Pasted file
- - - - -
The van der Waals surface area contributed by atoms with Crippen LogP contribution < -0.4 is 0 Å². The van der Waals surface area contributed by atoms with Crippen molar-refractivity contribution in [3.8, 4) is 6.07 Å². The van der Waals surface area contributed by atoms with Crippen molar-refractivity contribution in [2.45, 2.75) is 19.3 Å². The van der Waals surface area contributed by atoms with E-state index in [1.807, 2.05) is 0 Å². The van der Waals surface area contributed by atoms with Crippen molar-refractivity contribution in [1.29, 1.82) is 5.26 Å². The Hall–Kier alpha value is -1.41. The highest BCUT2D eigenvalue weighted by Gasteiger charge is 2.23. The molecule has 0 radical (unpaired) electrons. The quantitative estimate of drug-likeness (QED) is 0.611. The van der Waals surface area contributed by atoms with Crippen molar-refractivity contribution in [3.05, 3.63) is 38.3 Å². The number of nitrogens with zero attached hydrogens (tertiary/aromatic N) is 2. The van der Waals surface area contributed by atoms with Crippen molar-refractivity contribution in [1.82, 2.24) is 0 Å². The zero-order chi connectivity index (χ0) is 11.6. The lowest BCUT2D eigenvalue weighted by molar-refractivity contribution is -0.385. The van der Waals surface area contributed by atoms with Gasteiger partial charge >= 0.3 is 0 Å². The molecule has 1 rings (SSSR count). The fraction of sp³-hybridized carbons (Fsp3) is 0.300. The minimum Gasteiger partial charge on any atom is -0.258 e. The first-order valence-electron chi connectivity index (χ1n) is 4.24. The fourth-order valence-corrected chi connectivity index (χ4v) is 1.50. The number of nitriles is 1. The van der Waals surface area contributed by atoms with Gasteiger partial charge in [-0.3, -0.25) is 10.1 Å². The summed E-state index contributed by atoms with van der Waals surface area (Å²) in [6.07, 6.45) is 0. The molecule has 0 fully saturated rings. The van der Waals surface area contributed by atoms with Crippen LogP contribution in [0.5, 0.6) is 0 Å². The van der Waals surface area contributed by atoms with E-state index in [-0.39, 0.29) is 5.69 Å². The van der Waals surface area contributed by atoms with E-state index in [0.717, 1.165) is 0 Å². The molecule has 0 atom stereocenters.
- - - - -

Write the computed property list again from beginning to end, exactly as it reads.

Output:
The van der Waals surface area contributed by atoms with Crippen LogP contribution < -0.4 is 0 Å². The van der Waals surface area contributed by atoms with Crippen molar-refractivity contribution in [3.8, 4) is 6.07 Å². The van der Waals surface area contributed by atoms with Crippen molar-refractivity contribution in [2.45, 2.75) is 19.3 Å². The van der Waals surface area contributed by atoms with E-state index in [1.807, 2.05) is 0 Å². The van der Waals surface area contributed by atoms with Crippen molar-refractivity contribution in [1.29, 1.82) is 5.26 Å². The Hall–Kier alpha value is -1.41. The highest BCUT2D eigenvalue weighted by Gasteiger charge is 2.23. The molecule has 0 radical (unpaired) electrons. The quantitative estimate of drug-likeness (QED) is 0.611. The van der Waals surface area contributed by atoms with Crippen molar-refractivity contribution in [3.05, 3.63) is 38.3 Å². The number of nitrogens with zero attached hydrogens (tertiary/aromatic N) is 2. The van der Waals surface area contributed by atoms with Crippen molar-refractivity contribution in [1.82, 2.24) is 0 Å². The zero-order chi connectivity index (χ0) is 11.6. The lowest BCUT2D eigenvalue weighted by molar-refractivity contribution is -0.385. The van der Waals surface area contributed by atoms with Gasteiger partial charge >= 0.3 is 0 Å². The molecule has 1 rings (SSSR count). The fraction of sp³-hybridized carbons (Fsp3) is 0.300. The minimum Gasteiger partial charge on any atom is -0.258 e. The first-order valence-electron chi connectivity index (χ1n) is 4.24. The fourth-order valence-corrected chi connectivity index (χ4v) is 1.50. The number of nitriles is 1. The van der Waals surface area contributed by atoms with Gasteiger partial charge in [-0.3, -0.25) is 10.1 Å². The summed E-state index contributed by atoms with van der Waals surface area (Å²) in [6.07, 6.45) is 0. The molecule has 0 fully saturated rings. The van der Waals surface area contributed by atoms with Crippen LogP contribution in [0.5, 0.6) is 0 Å². The van der Waals surface area contributed by atoms with E-state index in [-0.39, 0.29) is 5.69 Å². The van der Waals surface area contributed by atoms with E-state index in [0.717, 1.165) is 0 Å². The molecule has 0 atom stereocenters.